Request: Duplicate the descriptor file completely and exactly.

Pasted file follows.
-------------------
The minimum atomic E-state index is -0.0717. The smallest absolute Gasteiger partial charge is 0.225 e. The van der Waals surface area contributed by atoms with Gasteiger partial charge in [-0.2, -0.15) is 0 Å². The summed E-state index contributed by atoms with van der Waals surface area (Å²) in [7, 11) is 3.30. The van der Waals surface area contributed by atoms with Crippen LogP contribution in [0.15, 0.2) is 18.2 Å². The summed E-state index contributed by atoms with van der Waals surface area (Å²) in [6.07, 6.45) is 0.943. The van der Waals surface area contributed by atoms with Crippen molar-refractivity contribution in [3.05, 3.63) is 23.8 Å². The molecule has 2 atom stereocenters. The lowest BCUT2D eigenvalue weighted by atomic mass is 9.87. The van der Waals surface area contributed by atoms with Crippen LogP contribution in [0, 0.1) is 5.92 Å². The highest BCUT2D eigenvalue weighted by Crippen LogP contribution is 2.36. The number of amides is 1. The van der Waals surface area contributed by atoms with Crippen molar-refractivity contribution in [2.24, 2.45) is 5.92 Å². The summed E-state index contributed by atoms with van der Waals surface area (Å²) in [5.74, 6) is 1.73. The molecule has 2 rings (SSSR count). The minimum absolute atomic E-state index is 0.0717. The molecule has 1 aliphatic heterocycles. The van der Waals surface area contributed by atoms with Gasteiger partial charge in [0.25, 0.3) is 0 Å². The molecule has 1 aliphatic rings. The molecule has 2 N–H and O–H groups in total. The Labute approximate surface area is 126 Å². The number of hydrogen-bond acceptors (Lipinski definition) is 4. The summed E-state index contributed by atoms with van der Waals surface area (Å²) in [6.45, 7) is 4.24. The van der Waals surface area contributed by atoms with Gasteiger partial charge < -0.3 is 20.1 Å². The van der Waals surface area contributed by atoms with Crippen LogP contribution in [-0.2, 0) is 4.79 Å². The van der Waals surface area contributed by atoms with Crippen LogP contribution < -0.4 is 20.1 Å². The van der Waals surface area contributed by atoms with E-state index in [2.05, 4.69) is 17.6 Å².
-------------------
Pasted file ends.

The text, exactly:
The minimum atomic E-state index is -0.0717. The smallest absolute Gasteiger partial charge is 0.225 e. The van der Waals surface area contributed by atoms with Gasteiger partial charge in [-0.2, -0.15) is 0 Å². The summed E-state index contributed by atoms with van der Waals surface area (Å²) in [7, 11) is 3.30. The van der Waals surface area contributed by atoms with Crippen LogP contribution in [0.15, 0.2) is 18.2 Å². The summed E-state index contributed by atoms with van der Waals surface area (Å²) in [6.07, 6.45) is 0.943. The van der Waals surface area contributed by atoms with Crippen molar-refractivity contribution in [3.05, 3.63) is 23.8 Å². The molecule has 2 atom stereocenters. The lowest BCUT2D eigenvalue weighted by atomic mass is 9.87. The van der Waals surface area contributed by atoms with Crippen LogP contribution in [0, 0.1) is 5.92 Å². The highest BCUT2D eigenvalue weighted by Crippen LogP contribution is 2.36. The number of amides is 1. The van der Waals surface area contributed by atoms with Crippen molar-refractivity contribution in [2.24, 2.45) is 5.92 Å². The summed E-state index contributed by atoms with van der Waals surface area (Å²) in [5.74, 6) is 1.73. The molecule has 2 rings (SSSR count). The minimum absolute atomic E-state index is 0.0717. The molecule has 1 aliphatic heterocycles. The van der Waals surface area contributed by atoms with Gasteiger partial charge in [0.25, 0.3) is 0 Å². The molecule has 1 aliphatic rings. The molecule has 2 N–H and O–H groups in total. The Labute approximate surface area is 126 Å². The number of hydrogen-bond acceptors (Lipinski definition) is 4. The summed E-state index contributed by atoms with van der Waals surface area (Å²) in [6.45, 7) is 4.24. The van der Waals surface area contributed by atoms with Gasteiger partial charge < -0.3 is 20.1 Å². The van der Waals surface area contributed by atoms with Crippen LogP contribution in [-0.2, 0) is 4.79 Å². The van der Waals surface area contributed by atoms with Crippen LogP contribution < -0.4 is 20.1 Å². The van der Waals surface area contributed by atoms with E-state index in [2.05, 4.69) is 17.6 Å².